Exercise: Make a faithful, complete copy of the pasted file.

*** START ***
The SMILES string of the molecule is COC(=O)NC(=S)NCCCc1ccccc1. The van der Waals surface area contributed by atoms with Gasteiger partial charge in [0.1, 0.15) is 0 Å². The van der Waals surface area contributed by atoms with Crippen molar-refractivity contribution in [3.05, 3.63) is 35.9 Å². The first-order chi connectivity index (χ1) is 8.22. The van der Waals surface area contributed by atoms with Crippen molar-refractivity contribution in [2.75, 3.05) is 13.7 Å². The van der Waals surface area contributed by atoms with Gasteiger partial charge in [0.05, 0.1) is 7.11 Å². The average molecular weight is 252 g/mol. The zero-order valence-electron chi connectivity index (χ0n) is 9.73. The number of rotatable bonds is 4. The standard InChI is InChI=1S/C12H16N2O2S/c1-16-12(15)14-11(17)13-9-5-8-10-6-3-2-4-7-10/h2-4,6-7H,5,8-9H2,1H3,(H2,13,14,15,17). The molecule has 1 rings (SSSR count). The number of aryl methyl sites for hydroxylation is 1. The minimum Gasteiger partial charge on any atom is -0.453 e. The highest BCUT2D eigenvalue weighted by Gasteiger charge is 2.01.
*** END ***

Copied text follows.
The SMILES string of the molecule is COC(=O)NC(=S)NCCCc1ccccc1. The van der Waals surface area contributed by atoms with Gasteiger partial charge in [0.1, 0.15) is 0 Å². The van der Waals surface area contributed by atoms with Crippen molar-refractivity contribution in [3.05, 3.63) is 35.9 Å². The first-order chi connectivity index (χ1) is 8.22. The van der Waals surface area contributed by atoms with Crippen molar-refractivity contribution in [2.75, 3.05) is 13.7 Å². The van der Waals surface area contributed by atoms with Gasteiger partial charge in [0.05, 0.1) is 7.11 Å². The average molecular weight is 252 g/mol. The zero-order valence-electron chi connectivity index (χ0n) is 9.73. The number of rotatable bonds is 4. The standard InChI is InChI=1S/C12H16N2O2S/c1-16-12(15)14-11(17)13-9-5-8-10-6-3-2-4-7-10/h2-4,6-7H,5,8-9H2,1H3,(H2,13,14,15,17). The molecule has 1 rings (SSSR count). The number of aryl methyl sites for hydroxylation is 1. The minimum Gasteiger partial charge on any atom is -0.453 e. The highest BCUT2D eigenvalue weighted by Gasteiger charge is 2.01.